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OP0131 Incidence of rheumatoid arthritis in the UK using the 2010 ACR/EULAR classification criteria for RA; and comparison with estimates using the 1987 ACR criteria
  1. J. Humphreys1,
  2. S. Verstappen1,
  3. M. Lunt1,
  4. K. Hyrich1,
  5. T. Marshall2,
  6. D. Symmons1
  1. 1Arthritis Research UK Epidemiology Unit, University of Manchester, Manchester
  2. 2Norfolk and Norwich University Hospital, Norwich, United Kingdom


Background The development of new classification criteria for rheumatoid arthritis (RA) calls for a re-estimation of RA incidence rates. The new criteria purport to have increased sensitivity to identify RA in patients with early inflammatory arthritis (EIA).

Objectives To estimate the age and sex-specific incidence of RA in Norfolk, England using the new criteria

Methods This study included all patients aged ≥16 notified to the Norfolk Arthritis Register (NOAR), a primary-care based inception cohort of patients with EIA, from 1990-5 with symptom onset in 1990. The Norwich Health Authority population based on the 1991 census was the denominator. Age and sex specific incidence rates using both 1987 and 2010 classification criteria were calculated at baseline visit, annually for the first 3 years and at 5 years. At each follow up both criteria sets were applied cross-sectionally and cumulatively, i.e. once a patient had satisfied a particular criterion that result was carried forward to future assessments.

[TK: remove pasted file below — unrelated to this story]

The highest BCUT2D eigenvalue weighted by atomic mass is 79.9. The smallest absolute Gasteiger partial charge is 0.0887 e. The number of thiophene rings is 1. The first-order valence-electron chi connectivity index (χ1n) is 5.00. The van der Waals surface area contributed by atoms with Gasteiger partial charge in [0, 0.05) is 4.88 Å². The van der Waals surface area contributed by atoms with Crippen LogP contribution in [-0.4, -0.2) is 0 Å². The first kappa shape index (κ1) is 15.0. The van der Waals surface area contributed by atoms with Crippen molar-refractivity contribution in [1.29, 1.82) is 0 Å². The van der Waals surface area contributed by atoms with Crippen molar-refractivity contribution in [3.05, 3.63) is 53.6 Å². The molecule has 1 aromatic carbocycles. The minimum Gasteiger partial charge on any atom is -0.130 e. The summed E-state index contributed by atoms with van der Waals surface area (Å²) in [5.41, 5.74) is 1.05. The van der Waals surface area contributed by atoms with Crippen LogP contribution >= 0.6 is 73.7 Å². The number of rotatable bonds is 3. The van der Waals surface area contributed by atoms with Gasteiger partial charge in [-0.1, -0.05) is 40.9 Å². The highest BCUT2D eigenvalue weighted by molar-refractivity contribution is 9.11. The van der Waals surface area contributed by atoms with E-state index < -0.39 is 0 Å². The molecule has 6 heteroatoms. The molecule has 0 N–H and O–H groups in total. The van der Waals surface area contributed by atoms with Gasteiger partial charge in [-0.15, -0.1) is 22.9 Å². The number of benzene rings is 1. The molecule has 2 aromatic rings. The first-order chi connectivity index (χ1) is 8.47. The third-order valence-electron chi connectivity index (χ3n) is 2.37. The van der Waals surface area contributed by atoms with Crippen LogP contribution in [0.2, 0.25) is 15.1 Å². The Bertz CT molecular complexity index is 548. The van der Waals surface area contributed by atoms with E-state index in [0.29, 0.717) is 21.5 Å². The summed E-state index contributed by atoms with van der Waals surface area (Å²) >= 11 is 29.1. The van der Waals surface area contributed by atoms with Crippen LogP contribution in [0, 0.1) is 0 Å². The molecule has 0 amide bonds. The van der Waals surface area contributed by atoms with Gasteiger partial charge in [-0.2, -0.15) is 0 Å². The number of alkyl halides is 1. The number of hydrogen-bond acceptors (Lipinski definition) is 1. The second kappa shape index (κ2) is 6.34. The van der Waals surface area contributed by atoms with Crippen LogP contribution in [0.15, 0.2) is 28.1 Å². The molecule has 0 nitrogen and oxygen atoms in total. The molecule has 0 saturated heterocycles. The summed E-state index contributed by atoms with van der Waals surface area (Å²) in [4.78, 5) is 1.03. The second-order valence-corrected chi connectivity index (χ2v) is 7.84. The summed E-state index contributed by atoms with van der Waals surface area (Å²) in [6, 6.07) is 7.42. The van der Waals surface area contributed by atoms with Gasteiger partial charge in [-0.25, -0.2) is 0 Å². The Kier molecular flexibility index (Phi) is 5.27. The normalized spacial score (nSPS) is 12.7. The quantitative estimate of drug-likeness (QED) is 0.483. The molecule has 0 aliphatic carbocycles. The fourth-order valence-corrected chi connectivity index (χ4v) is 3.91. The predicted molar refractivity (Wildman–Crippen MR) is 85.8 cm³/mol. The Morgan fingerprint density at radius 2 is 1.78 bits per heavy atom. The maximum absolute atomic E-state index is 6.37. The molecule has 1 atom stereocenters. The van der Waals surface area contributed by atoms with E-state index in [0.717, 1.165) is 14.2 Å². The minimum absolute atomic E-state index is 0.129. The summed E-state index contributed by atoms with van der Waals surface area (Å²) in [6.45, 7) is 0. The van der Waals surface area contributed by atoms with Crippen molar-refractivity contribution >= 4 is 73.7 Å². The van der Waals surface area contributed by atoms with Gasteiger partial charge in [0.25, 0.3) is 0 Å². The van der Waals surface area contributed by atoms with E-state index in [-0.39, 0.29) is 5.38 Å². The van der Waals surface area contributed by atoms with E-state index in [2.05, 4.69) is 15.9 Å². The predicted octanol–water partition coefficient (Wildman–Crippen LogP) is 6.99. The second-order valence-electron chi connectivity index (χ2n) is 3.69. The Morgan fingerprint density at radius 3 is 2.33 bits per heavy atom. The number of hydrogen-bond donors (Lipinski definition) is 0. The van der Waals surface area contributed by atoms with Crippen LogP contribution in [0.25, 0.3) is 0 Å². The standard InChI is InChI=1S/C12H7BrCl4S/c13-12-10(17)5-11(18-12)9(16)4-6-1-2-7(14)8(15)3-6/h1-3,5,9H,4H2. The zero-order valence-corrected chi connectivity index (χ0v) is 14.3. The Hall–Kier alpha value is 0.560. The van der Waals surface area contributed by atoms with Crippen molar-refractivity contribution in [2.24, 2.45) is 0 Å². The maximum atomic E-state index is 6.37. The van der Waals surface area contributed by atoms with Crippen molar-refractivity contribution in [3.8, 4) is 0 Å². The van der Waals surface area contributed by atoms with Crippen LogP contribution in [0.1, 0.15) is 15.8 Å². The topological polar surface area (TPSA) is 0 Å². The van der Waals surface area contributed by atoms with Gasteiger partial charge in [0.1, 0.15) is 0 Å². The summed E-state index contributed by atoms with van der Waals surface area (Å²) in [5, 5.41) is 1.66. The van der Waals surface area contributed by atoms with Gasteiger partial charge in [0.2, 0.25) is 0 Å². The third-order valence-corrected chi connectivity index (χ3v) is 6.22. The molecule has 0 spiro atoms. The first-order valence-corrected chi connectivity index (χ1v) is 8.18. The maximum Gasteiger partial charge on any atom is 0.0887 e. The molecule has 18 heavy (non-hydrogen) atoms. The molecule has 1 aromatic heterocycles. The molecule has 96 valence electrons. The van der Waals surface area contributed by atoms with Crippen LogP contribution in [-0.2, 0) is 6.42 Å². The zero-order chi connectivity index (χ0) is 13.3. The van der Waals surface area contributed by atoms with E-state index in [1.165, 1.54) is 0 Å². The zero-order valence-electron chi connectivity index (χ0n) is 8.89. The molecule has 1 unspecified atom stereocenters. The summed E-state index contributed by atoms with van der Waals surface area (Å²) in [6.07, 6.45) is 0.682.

Results 283 patients were notified to NOAR with symptom onset in 1990. 23 were excluded as an alternative diagnosis was made by their rheumatologist. The overall incidence rate (IR) when applying the 2010 criteria at baseline was 54/100 000 for women and 25/100 000 for men, compared to 44/100 000 for women and 19/100 000 for men using 1987 criteria at baseline. Age and sex-specific IRs using the 2010 classification criteria at baseline were similar to cumulative IRs applying the 1987 criteria up to 5 years. IRs using both criteria sets converged when applied cumulatively. However, 10 patients (4%) satisfied the 1987 criteria cumulatively after 5 years but never satisfied the new criteria, and 37 (14%) satisfied the new criteria but never satisfied the 1987 criteria.

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Conclusions The 2010 classification criteria aim to identify early, those patients with EIA who, in the absence of appropriate treatment, would go on to develop persistent, erosive and disabling RA. This study shows that the new criteria classify at baseline similar numbers of patients as having RA, as the previous criteria would have taken up to 5 years to identify. A small proportion of patients (18%) satisfied only one set of classification criteria over 5 years. Those patients who satisfied the 1987 criteria but not the 2010 had more hand joint involvement, symmetrical arthritis and morning stiffness. These results provide important information for health economics evaluation and healthcare planning.

Disclosure of Interest None Declared

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